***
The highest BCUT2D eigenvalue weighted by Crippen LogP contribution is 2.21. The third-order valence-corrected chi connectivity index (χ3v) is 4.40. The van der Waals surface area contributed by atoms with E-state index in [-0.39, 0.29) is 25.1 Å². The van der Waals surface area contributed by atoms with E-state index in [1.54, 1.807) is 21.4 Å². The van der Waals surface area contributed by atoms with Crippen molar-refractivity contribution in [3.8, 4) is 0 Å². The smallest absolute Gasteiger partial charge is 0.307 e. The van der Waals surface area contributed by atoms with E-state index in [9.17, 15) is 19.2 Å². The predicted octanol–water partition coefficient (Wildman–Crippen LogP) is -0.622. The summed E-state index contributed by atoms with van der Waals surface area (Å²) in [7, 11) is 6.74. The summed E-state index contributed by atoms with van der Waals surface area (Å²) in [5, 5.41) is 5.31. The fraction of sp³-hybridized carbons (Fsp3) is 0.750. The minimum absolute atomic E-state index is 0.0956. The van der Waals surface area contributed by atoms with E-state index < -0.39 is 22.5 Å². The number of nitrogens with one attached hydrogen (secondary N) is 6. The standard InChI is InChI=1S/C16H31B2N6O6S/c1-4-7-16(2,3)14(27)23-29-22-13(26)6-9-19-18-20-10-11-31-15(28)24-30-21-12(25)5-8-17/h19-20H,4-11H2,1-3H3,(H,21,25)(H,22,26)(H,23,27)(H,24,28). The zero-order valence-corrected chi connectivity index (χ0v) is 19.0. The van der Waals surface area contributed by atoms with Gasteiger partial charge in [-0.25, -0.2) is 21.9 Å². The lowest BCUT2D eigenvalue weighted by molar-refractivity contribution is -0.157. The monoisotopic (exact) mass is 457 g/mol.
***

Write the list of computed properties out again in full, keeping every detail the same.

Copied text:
The highest BCUT2D eigenvalue weighted by Crippen LogP contribution is 2.21. The third-order valence-corrected chi connectivity index (χ3v) is 4.40. The van der Waals surface area contributed by atoms with E-state index in [-0.39, 0.29) is 25.1 Å². The van der Waals surface area contributed by atoms with E-state index in [1.54, 1.807) is 21.4 Å². The van der Waals surface area contributed by atoms with Crippen molar-refractivity contribution in [3.8, 4) is 0 Å². The smallest absolute Gasteiger partial charge is 0.307 e. The van der Waals surface area contributed by atoms with E-state index in [9.17, 15) is 19.2 Å². The predicted octanol–water partition coefficient (Wildman–Crippen LogP) is -0.622. The summed E-state index contributed by atoms with van der Waals surface area (Å²) in [7, 11) is 6.74. The summed E-state index contributed by atoms with van der Waals surface area (Å²) in [5, 5.41) is 5.31. The fraction of sp³-hybridized carbons (Fsp3) is 0.750. The minimum absolute atomic E-state index is 0.0956. The van der Waals surface area contributed by atoms with E-state index < -0.39 is 22.5 Å². The number of nitrogens with one attached hydrogen (secondary N) is 6. The standard InChI is InChI=1S/C16H31B2N6O6S/c1-4-7-16(2,3)14(27)23-29-22-13(26)6-9-19-18-20-10-11-31-15(28)24-30-21-12(25)5-8-17/h19-20H,4-11H2,1-3H3,(H,21,25)(H,22,26)(H,23,27)(H,24,28). The zero-order valence-corrected chi connectivity index (χ0v) is 19.0. The van der Waals surface area contributed by atoms with Gasteiger partial charge in [-0.25, -0.2) is 21.9 Å². The lowest BCUT2D eigenvalue weighted by molar-refractivity contribution is -0.157. The monoisotopic (exact) mass is 457 g/mol.